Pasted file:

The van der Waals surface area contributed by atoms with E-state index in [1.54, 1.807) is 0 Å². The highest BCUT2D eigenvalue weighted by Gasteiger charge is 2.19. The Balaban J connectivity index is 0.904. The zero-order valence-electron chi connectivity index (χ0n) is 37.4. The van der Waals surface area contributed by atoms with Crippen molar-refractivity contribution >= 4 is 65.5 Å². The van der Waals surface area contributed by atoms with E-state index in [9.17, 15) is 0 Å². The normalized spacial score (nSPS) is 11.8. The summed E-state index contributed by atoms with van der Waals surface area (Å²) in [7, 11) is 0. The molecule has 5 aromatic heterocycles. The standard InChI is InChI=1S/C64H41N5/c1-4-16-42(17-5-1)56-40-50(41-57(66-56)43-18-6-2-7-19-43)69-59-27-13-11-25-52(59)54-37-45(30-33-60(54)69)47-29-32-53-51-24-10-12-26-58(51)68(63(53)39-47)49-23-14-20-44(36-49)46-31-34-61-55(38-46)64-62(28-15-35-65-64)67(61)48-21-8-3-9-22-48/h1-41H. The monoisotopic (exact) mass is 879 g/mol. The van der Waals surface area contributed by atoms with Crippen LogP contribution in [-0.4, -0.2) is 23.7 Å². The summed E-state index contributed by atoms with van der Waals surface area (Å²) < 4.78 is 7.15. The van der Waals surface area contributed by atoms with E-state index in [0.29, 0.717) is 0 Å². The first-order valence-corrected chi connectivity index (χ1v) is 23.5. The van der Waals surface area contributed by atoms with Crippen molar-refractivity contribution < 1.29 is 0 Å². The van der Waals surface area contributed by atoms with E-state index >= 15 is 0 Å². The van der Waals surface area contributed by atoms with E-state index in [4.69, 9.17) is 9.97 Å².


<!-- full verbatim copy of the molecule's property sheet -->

The van der Waals surface area contributed by atoms with E-state index in [1.54, 1.807) is 0 Å². The highest BCUT2D eigenvalue weighted by Gasteiger charge is 2.19. The Balaban J connectivity index is 0.904. The zero-order valence-electron chi connectivity index (χ0n) is 37.4. The van der Waals surface area contributed by atoms with Crippen molar-refractivity contribution >= 4 is 65.5 Å². The van der Waals surface area contributed by atoms with E-state index in [9.17, 15) is 0 Å². The normalized spacial score (nSPS) is 11.8. The summed E-state index contributed by atoms with van der Waals surface area (Å²) in [7, 11) is 0. The molecule has 5 aromatic heterocycles. The standard InChI is InChI=1S/C64H41N5/c1-4-16-42(17-5-1)56-40-50(41-57(66-56)43-18-6-2-7-19-43)69-59-27-13-11-25-52(59)54-37-45(30-33-60(54)69)47-29-32-53-51-24-10-12-26-58(51)68(63(53)39-47)49-23-14-20-44(36-49)46-31-34-61-55(38-46)64-62(28-15-35-65-64)67(61)48-21-8-3-9-22-48/h1-41H. The monoisotopic (exact) mass is 879 g/mol. The van der Waals surface area contributed by atoms with Crippen LogP contribution in [-0.4, -0.2) is 23.7 Å². The summed E-state index contributed by atoms with van der Waals surface area (Å²) < 4.78 is 7.15. The van der Waals surface area contributed by atoms with E-state index in [0.29, 0.717) is 0 Å². The first-order valence-corrected chi connectivity index (χ1v) is 23.5. The van der Waals surface area contributed by atoms with Crippen molar-refractivity contribution < 1.29 is 0 Å². The van der Waals surface area contributed by atoms with E-state index >= 15 is 0 Å². The van der Waals surface area contributed by atoms with E-state index in [4.69, 9.17) is 9.97 Å².